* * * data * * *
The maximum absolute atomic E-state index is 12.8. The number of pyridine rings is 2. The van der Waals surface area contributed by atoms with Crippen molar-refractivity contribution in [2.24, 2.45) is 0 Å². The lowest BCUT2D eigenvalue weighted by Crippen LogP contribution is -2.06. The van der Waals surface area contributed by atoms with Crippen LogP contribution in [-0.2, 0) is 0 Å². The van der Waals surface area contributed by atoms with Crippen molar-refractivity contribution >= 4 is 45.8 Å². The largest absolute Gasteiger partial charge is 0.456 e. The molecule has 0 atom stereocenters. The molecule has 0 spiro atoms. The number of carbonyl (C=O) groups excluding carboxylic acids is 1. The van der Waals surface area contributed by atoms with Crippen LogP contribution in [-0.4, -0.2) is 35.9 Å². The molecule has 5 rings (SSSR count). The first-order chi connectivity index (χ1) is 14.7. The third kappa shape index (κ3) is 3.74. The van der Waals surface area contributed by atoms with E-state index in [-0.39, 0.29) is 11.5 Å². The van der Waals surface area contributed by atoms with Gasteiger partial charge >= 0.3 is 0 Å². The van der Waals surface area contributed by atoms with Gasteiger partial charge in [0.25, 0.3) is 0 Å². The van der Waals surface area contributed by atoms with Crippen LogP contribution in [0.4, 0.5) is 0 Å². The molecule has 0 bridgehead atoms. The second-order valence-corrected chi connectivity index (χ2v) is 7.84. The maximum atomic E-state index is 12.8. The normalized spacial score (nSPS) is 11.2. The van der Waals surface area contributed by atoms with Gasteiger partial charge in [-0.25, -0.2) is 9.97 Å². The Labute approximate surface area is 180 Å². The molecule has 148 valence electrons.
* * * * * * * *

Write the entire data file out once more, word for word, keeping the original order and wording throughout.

The maximum absolute atomic E-state index is 12.8. The number of pyridine rings is 2. The van der Waals surface area contributed by atoms with Crippen molar-refractivity contribution in [2.24, 2.45) is 0 Å². The lowest BCUT2D eigenvalue weighted by Crippen LogP contribution is -2.06. The van der Waals surface area contributed by atoms with Crippen LogP contribution in [-0.2, 0) is 0 Å². The van der Waals surface area contributed by atoms with Crippen molar-refractivity contribution >= 4 is 45.8 Å². The largest absolute Gasteiger partial charge is 0.456 e. The molecule has 0 atom stereocenters. The molecule has 0 spiro atoms. The number of carbonyl (C=O) groups excluding carboxylic acids is 1. The van der Waals surface area contributed by atoms with Crippen LogP contribution in [-0.4, -0.2) is 35.9 Å². The molecule has 5 rings (SSSR count). The first-order chi connectivity index (χ1) is 14.7. The third kappa shape index (κ3) is 3.74. The van der Waals surface area contributed by atoms with E-state index in [-0.39, 0.29) is 11.5 Å². The van der Waals surface area contributed by atoms with Gasteiger partial charge >= 0.3 is 0 Å². The van der Waals surface area contributed by atoms with Gasteiger partial charge in [0.25, 0.3) is 0 Å². The van der Waals surface area contributed by atoms with Crippen LogP contribution in [0.4, 0.5) is 0 Å². The molecule has 0 bridgehead atoms. The second-order valence-corrected chi connectivity index (χ2v) is 7.84. The maximum atomic E-state index is 12.8. The normalized spacial score (nSPS) is 11.2. The van der Waals surface area contributed by atoms with Gasteiger partial charge in [-0.25, -0.2) is 9.97 Å². The Labute approximate surface area is 180 Å². The molecule has 148 valence electrons.